Israel/Palestine: Day 6

June 12, 2012

Thursday, May 24th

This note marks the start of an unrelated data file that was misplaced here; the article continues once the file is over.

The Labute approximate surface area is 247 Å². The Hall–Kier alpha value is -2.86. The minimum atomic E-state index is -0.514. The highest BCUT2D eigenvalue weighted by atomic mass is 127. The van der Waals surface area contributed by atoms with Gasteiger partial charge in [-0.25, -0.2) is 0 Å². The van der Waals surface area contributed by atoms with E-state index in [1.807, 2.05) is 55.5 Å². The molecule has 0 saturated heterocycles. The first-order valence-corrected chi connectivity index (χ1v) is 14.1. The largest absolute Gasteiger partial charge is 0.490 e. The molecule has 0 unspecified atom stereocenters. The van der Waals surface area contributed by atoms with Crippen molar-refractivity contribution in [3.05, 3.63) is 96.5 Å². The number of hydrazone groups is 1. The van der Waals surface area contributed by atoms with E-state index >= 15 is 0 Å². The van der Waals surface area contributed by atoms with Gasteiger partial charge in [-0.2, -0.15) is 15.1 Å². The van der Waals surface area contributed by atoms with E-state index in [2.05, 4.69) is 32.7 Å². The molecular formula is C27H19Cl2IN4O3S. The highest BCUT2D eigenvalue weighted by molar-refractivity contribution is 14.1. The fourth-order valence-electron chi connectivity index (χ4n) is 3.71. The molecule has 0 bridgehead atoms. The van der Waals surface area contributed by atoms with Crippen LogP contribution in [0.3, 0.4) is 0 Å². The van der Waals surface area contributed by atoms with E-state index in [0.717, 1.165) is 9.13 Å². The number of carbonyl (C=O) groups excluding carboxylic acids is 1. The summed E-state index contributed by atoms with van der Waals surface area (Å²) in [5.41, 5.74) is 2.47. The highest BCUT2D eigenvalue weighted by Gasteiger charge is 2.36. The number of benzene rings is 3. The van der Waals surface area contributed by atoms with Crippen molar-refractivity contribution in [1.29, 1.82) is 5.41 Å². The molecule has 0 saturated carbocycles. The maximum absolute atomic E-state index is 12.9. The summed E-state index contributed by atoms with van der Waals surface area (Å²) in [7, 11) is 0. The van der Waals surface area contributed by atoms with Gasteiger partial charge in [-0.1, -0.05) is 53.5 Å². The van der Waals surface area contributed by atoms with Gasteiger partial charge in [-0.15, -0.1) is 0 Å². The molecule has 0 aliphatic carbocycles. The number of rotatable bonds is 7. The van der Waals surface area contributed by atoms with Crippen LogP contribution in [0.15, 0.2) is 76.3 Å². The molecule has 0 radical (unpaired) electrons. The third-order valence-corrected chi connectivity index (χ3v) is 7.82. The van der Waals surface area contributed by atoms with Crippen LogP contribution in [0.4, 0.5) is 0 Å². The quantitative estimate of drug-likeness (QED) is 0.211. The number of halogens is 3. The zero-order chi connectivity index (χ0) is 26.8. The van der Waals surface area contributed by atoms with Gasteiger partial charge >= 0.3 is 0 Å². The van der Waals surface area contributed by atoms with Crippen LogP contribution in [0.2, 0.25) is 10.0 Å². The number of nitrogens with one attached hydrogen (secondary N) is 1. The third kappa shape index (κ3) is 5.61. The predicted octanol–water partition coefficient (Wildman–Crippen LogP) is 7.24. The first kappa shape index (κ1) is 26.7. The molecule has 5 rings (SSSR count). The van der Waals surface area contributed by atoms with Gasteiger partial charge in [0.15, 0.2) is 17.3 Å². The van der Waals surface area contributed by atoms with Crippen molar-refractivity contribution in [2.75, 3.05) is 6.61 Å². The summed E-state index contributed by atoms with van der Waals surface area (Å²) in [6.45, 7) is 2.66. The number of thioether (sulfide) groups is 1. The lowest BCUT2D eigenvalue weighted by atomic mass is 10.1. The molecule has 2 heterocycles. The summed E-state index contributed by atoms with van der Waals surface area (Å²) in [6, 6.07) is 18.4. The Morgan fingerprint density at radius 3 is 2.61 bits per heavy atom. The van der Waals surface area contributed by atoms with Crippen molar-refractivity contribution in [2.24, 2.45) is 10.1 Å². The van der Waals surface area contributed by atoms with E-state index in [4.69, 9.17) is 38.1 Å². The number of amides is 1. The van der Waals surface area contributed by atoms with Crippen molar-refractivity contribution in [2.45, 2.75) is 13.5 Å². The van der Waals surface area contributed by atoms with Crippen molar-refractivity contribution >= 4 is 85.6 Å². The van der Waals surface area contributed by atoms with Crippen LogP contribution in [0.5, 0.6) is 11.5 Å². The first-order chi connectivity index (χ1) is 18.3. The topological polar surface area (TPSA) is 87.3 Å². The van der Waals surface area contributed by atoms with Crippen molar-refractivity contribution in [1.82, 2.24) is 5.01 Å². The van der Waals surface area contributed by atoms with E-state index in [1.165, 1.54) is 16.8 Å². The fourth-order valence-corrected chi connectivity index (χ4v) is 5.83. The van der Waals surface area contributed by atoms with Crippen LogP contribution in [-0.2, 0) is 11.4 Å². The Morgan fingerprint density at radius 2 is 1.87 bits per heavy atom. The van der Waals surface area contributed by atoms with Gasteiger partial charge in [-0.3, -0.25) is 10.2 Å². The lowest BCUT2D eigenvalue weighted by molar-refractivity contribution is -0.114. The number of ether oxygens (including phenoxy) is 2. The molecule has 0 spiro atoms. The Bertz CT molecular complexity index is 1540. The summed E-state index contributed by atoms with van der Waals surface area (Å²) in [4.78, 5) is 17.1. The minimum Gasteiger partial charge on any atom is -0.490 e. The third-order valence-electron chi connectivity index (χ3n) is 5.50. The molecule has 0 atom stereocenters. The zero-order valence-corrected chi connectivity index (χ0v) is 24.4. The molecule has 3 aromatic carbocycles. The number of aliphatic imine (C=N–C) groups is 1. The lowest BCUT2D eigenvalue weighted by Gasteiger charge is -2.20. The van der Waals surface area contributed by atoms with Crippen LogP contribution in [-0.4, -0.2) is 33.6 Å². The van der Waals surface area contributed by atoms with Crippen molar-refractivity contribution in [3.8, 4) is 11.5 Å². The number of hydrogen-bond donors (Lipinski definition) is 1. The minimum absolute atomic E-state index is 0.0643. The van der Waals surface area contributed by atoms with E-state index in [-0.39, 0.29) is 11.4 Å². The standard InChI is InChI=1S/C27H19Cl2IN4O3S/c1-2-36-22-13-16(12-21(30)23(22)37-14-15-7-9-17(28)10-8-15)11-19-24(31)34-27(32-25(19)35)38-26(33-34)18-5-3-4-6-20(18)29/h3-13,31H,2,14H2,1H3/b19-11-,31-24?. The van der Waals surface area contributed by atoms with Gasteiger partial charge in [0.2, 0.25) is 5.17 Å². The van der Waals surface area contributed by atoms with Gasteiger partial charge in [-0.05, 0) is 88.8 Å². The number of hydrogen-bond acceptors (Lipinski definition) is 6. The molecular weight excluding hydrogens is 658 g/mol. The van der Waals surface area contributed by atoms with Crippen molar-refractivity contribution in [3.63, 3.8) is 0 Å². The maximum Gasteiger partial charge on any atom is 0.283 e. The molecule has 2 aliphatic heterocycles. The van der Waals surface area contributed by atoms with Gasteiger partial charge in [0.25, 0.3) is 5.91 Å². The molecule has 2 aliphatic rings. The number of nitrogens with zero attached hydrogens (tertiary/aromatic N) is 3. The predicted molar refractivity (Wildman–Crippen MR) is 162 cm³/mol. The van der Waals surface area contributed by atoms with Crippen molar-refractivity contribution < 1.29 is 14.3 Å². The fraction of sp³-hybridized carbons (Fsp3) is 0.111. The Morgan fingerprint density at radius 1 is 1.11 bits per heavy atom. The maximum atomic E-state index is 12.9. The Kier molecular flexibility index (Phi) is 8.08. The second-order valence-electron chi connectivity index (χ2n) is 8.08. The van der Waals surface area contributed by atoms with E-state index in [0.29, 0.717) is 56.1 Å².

After a very long day of meeting with organizations around Bethlehem, it was time to say goodbye to the city and continue on to our next destination. Unfortunately around this time I got sick, probably from not getting enough sleep, and the cold I caught followed me for the rest of the trip. (Special thanks to Suzanne for providing me with cold medicine, since I didn’t pack any!) On the 24th, we got up extra early so we could take the time to walk through the Bethlehem checkpoint to experience what ordinary Palestinians encounter when they venture into Israel. Despite our early start we arrived after the morning rush, so the lines were empty and we went through rather quickly. To get from Bethlehem to Jerusalem, which are about seven minutes apart by car if you can go straight, residents of the West Bank must first apply for a permit that will allow them into Jerusalem on a given day between the hours of 7am and 7pm (or starting at 5am if you have a work permit). Since you must have an Israeli license plate (blue and yellow) to drive out of the West Bank, and Palestinians only have Palestinian license plates (green and white), most people have to walk through the checkpoint and take a taxi to their destination. Since I didn’t take any pictures, you’ll have to imagine what it’s like inside (and see photos of the outside here). The checkpoint is composed of a series of ramps, turnstiles (old NYC subway-style, like rotating cages), x-ray machines/metal detectors, and booths with Israeli soldiers. After walking through a long, fenced passage, we went through a turnstile, past a booth where a soldier checked our passports, then into a big warehouse-like building where someone we couldn’t see on a loudspeaker gave us directions to put our things through an x-ray machine and walk through a metal detector. We were confused and the loudspeaker voice seemed annoyed at our ineptitude, or maybe at the fact that we clearly didn’t understand the directions given in Hebrew, but finally we were all through the metal detector, and then went to yet another booth where our passports were examined again. Then we were through to the Jerusalem side.